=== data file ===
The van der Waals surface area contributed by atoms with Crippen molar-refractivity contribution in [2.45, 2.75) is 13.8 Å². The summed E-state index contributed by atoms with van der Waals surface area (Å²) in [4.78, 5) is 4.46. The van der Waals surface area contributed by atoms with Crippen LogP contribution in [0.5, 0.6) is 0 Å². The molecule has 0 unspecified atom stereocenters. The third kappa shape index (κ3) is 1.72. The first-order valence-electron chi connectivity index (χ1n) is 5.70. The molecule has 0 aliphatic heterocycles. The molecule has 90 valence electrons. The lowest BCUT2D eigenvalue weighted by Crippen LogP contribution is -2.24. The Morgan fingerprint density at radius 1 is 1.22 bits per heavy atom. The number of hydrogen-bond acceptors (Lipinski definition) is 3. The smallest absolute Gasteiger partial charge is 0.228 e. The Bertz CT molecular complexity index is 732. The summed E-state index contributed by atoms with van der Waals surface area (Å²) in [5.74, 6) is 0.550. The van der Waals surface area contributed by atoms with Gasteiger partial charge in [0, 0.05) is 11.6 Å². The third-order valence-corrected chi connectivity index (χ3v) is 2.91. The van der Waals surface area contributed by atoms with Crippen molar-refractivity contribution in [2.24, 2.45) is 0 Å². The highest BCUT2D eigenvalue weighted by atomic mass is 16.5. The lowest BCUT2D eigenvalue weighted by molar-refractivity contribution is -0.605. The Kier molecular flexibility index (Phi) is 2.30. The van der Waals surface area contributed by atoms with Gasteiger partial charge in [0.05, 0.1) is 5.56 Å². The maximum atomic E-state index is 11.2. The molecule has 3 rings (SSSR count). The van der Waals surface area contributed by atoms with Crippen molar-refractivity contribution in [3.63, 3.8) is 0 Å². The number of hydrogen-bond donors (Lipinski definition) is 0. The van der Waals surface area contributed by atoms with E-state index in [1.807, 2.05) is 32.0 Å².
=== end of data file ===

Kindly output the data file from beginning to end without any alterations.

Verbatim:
The van der Waals surface area contributed by atoms with Crippen molar-refractivity contribution in [2.45, 2.75) is 13.8 Å². The summed E-state index contributed by atoms with van der Waals surface area (Å²) in [4.78, 5) is 4.46. The van der Waals surface area contributed by atoms with Crippen LogP contribution in [0.5, 0.6) is 0 Å². The molecule has 0 unspecified atom stereocenters. The third kappa shape index (κ3) is 1.72. The first-order valence-electron chi connectivity index (χ1n) is 5.70. The molecule has 0 aliphatic heterocycles. The molecule has 90 valence electrons. The lowest BCUT2D eigenvalue weighted by Crippen LogP contribution is -2.24. The Morgan fingerprint density at radius 1 is 1.22 bits per heavy atom. The number of hydrogen-bond acceptors (Lipinski definition) is 3. The smallest absolute Gasteiger partial charge is 0.228 e. The Bertz CT molecular complexity index is 732. The summed E-state index contributed by atoms with van der Waals surface area (Å²) in [5.74, 6) is 0.550. The van der Waals surface area contributed by atoms with Gasteiger partial charge in [0, 0.05) is 11.6 Å². The third-order valence-corrected chi connectivity index (χ3v) is 2.91. The van der Waals surface area contributed by atoms with Crippen molar-refractivity contribution in [2.24, 2.45) is 0 Å². The highest BCUT2D eigenvalue weighted by atomic mass is 16.5. The lowest BCUT2D eigenvalue weighted by molar-refractivity contribution is -0.605. The Kier molecular flexibility index (Phi) is 2.30. The van der Waals surface area contributed by atoms with Gasteiger partial charge in [0.05, 0.1) is 5.56 Å². The maximum atomic E-state index is 11.2. The molecule has 3 rings (SSSR count). The van der Waals surface area contributed by atoms with Crippen molar-refractivity contribution in [3.63, 3.8) is 0 Å². The number of hydrogen-bond donors (Lipinski definition) is 0. The van der Waals surface area contributed by atoms with E-state index in [1.807, 2.05) is 32.0 Å².